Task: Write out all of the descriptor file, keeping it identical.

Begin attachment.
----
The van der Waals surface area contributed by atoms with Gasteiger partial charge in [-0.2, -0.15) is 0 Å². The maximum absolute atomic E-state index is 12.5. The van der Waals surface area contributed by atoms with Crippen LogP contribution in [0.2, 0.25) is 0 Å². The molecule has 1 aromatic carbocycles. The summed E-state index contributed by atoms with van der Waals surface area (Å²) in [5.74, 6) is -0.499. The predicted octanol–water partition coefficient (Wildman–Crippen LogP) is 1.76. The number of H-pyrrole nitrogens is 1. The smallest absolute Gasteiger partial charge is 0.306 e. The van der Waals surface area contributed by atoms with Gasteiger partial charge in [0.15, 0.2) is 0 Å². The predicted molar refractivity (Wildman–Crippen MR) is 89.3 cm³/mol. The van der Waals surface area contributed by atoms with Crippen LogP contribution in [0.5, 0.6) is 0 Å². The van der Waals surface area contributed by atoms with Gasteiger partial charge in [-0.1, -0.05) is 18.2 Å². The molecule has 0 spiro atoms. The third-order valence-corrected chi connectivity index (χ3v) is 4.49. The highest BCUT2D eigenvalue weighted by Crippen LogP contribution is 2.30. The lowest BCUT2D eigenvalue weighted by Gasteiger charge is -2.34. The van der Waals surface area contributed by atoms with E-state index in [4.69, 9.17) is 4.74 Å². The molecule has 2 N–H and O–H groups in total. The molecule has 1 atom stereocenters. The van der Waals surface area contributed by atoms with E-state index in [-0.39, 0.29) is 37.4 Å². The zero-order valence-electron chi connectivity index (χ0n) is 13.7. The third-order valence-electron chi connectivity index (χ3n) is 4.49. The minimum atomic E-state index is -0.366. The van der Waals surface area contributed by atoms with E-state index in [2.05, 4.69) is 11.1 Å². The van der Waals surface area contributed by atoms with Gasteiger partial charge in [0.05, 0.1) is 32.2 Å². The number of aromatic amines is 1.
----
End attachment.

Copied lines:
The van der Waals surface area contributed by atoms with Gasteiger partial charge in [-0.2, -0.15) is 0 Å². The maximum absolute atomic E-state index is 12.5. The van der Waals surface area contributed by atoms with Crippen LogP contribution in [0.2, 0.25) is 0 Å². The molecule has 1 aromatic carbocycles. The summed E-state index contributed by atoms with van der Waals surface area (Å²) in [5.74, 6) is -0.499. The predicted octanol–water partition coefficient (Wildman–Crippen LogP) is 1.76. The number of H-pyrrole nitrogens is 1. The smallest absolute Gasteiger partial charge is 0.306 e. The van der Waals surface area contributed by atoms with Gasteiger partial charge in [0.15, 0.2) is 0 Å². The predicted molar refractivity (Wildman–Crippen MR) is 89.3 cm³/mol. The van der Waals surface area contributed by atoms with Crippen LogP contribution in [0.5, 0.6) is 0 Å². The van der Waals surface area contributed by atoms with Gasteiger partial charge in [-0.1, -0.05) is 18.2 Å². The molecule has 0 spiro atoms. The third-order valence-corrected chi connectivity index (χ3v) is 4.49. The highest BCUT2D eigenvalue weighted by Crippen LogP contribution is 2.30. The lowest BCUT2D eigenvalue weighted by Gasteiger charge is -2.34. The van der Waals surface area contributed by atoms with E-state index in [4.69, 9.17) is 4.74 Å². The molecule has 2 N–H and O–H groups in total. The molecule has 1 atom stereocenters. The van der Waals surface area contributed by atoms with E-state index in [-0.39, 0.29) is 37.4 Å². The zero-order valence-electron chi connectivity index (χ0n) is 13.7. The third-order valence-electron chi connectivity index (χ3n) is 4.49. The minimum atomic E-state index is -0.366. The van der Waals surface area contributed by atoms with E-state index in [2.05, 4.69) is 11.1 Å². The van der Waals surface area contributed by atoms with Gasteiger partial charge in [0.05, 0.1) is 32.2 Å². The number of aromatic amines is 1.